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Context: The Key to True Understanding

Last week, I took five of our older grandchildren (ages 13-16) to dinner to discuss communism, socialism, and the democratic/free market system and what Jesus might think of each. After teaching for about five minutes, one of our grandchildren asked a question.

I don’t remember the question, but I asked a question of my own, that got instant laughs from everyone. “Do you want the short answer or the long answer?” They all laughed because everyone in our family knows they’re always going to get the long answer from me. Why?

Because short answers, without context will rarely lead to real understanding.

To illustrate the importance of context, I told them this humorous story before I went any further.

An old Texas rancher was driving his truck, with his prize mule in a trailer behind. Another driver ran a stop sign and hit the farm’s truck and trailer, injuring both the driver and his mule. They were now in court. The farmer was suing for his injury and damages.

The farmer was on the witness stand and the lawyer for the other driver was grilling him. “Mr. Smith, when the police officer approached you after the accident, did you, or did you not tell him what you were, in your own words, “just fine?”

“Well, I did, but you need to know why I said that. “Mr. Smith please just answer the question, yes or no”, lawyer insisted. “Well, it’s a bit complicated, replied the old rancher. The lawyer cut him off abruptly, then asked the judge to instruct the witness to simply answer the question, “yes or no”. The old judge wisely replied, “I’d like to hear Mr. Smith’s explanation.”

“Well, Judge.” The rancher explained, “After we were hit, I was thrown into the ditch on one side of the road and my mule was lying on the other side. The police officer who arrived saw my mule was badly injured, took out his gun and shot him to put him out of his misery. The officer then walked over to where I was lying, his gun still in his hand and asked me, “So, how are you feeling?” What did you think I was going to say?”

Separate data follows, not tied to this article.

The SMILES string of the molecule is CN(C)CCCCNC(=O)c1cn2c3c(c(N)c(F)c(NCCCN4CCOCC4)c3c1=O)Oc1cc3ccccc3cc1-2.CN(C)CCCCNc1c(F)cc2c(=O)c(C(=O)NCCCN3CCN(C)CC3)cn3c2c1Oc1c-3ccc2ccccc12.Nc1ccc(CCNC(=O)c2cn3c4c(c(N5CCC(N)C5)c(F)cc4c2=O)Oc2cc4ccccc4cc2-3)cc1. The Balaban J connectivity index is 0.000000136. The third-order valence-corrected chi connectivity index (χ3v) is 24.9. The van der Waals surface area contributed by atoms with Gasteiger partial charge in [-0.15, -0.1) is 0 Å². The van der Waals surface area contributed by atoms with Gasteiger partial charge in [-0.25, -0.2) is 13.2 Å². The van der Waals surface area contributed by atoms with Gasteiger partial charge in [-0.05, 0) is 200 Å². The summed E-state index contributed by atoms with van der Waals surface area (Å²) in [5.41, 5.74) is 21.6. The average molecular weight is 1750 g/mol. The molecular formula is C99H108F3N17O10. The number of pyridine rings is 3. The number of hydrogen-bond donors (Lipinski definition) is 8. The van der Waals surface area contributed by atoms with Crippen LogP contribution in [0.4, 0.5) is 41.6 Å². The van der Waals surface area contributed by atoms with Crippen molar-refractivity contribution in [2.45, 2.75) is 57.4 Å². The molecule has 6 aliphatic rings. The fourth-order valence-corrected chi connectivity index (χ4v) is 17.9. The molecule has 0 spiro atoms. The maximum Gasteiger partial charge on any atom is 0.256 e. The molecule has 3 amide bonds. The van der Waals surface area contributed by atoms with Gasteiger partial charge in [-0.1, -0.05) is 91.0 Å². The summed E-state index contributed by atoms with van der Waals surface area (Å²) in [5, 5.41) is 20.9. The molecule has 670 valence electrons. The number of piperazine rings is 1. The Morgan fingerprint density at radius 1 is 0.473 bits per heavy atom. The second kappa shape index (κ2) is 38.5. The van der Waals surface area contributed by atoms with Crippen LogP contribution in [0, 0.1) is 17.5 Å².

Context is everything.

The importance of the “back story”. I was recently asked, “What makes us Christians so sure the Bible is true?” When I started explaining about how the books of the New Testament were chosen, it was obvious this person had very little knowledge of church history. So, I had them first read a paper I’ve written on early church history. Then, we met later to dive into the specifics of how our Bible was shaped and books chosen. If I’d simply answered his question, my answer would have been accurate. However, without understanding my answer in the context of church history, he’d still lack real understanding.

There was a time when most people in America had a basic understanding of the Bible and church history. That’s no longer true. As a mentor and teacher, I’m finding more and more that before I answer a question, I first have to give people the “back story” to set up my answer – context. For instance, even when I’m explaining what I believe about baptism, it’s helpful to explain the opposing views, including how and why  each group came to their conclusions.

It’s not always enough simply to explain what we believe – people need to know “why?” we believe it.

“Turn your ear to wisdom and apply your heart to understanding.” Proverbs 2:2

I’ve listed below several books every mature Christian should own. I’d recommend not just reading them, but studying them. Underline them as you read. When you finish a chapter, close the book and try to recall the key points, characters and arguments. You’ll want to have a few facts and ideas on the tip of your tongue next time the subject came up with those you’re teaching. It’s what I call, having a “working theology” or worldview.

By a working theology, I mean having enough understanding how the Bible, church history, and a Christian worldview works in real life to make them useful to you and those you mentor to make real life decisions.

And don’t worry about having all the answers. Many times, I’ve been asked questions I can’t answer. But, that forces me to either study them myself or, better yet, study them with the men or the grandchildren I’m mentoring.

Finally, if you have a good study Bible, read every footnote on every page. They’ve been written to give context and understanding to the text and are invaluable to every student of the Bible.

My Book Recommendations Church History in Plain Language – Shelley Issues Facing Christians Today – Stolt Christian Beliefs – Grudem (basic systematic theology) Engaging God’s World – Plantinga (an excellent framework for understanding a reformed worldview)

Next week Monday, I’ll post a blog entitled, Eleven Significant Events that Changed Christianity Since 100 A.D. These are the summaries of church history I wrote for my grandchildren. You may want to consider using them to teach your own children or those you mentor in basic church history.

Question: Do you have any books you’d recommend to help better understand the back story of history and theology?

Following Jesus in Real Life

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